Charlie Crist, Florida's new Republican governor, will win points with voters across the nation for his recent proposal to abandon touch-screen voting machines. Florida's repudiation of the widely mistrusted machines could hasten an across-the-board abandonment — and thereby renew Americans' faith in the integrity of the vote.

Ever since the presidential election of 2000, Florida has been the poster child for controversial ballot counts. After the dispute was resolved, Congress passed the Help America Vote Act, providing funds to replace outdated voting equipment.

Florida used its share to mothball the punch-card machines that had caused so many problems. But in many large counties, it replaced them with touch-screen systems that leave no paper trail. The drawbacks of these machines were dramatically illustrated last fall by a close congressional race in Sarasota, where 18,000 votes went unrecorded. The losing candidate, Democrat Christine Jennings, is pressing a challenge in court.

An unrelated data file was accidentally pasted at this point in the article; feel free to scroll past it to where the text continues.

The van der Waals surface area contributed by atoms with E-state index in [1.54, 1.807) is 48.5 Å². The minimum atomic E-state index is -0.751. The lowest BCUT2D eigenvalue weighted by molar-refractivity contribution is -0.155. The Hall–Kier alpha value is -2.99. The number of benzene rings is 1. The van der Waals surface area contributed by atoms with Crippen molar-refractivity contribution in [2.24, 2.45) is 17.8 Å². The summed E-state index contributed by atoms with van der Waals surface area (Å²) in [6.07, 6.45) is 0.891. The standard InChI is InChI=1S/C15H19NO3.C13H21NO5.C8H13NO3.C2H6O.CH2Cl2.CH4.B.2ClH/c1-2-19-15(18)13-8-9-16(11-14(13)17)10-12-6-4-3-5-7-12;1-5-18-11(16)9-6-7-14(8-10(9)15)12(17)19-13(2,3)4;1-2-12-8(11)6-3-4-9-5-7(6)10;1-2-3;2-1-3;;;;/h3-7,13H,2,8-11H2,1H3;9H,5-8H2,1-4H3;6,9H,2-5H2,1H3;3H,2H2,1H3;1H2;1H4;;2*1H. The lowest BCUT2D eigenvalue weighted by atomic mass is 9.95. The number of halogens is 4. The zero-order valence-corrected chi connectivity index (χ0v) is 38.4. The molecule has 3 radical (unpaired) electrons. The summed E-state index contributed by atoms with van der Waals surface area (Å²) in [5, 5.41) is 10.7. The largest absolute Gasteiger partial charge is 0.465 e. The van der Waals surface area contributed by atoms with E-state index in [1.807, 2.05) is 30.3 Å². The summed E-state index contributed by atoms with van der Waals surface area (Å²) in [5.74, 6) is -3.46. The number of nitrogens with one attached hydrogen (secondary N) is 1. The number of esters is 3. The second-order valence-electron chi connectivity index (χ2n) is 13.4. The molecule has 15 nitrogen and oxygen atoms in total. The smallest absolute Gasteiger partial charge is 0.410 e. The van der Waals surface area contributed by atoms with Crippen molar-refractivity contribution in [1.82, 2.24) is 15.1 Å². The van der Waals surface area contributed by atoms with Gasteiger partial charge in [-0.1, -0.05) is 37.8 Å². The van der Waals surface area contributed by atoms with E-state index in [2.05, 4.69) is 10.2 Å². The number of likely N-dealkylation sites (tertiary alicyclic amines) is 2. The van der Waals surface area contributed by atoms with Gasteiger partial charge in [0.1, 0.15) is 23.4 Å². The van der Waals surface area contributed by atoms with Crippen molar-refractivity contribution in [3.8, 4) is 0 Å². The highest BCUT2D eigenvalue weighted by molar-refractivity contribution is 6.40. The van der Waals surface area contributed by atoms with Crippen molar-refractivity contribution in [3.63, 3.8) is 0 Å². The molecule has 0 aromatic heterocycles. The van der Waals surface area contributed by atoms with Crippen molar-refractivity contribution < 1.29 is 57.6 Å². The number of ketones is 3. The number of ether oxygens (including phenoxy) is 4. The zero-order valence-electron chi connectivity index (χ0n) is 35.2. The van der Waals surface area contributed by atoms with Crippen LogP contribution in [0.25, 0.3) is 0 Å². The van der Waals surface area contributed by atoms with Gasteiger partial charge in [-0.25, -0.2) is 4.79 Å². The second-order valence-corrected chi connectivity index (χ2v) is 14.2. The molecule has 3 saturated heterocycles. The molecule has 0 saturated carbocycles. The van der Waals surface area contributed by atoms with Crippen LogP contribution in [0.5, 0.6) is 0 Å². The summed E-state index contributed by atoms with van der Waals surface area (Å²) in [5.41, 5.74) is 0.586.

Currently, more than half the states require that their voting machines leave paper trails. Governor Crist wants to switch to paper ballots read by optical scanners. If the legislature approves, as expected, Florida will give new clout to a growing consensus. The optical-scan system is not perfect. But it is emerging as the most reasonably trustworthy approach. More than half of U.S. counties are now believed to be using optical scan systems. New Mexico recently switched to them, and Virginia will probably switch as its old touch-screen machines wear out.

It is appalling that American taxpayers were rushed into throwing away so many millions on untrustworthy voting systems. But it is better to change course now than to court new damage to the democracy.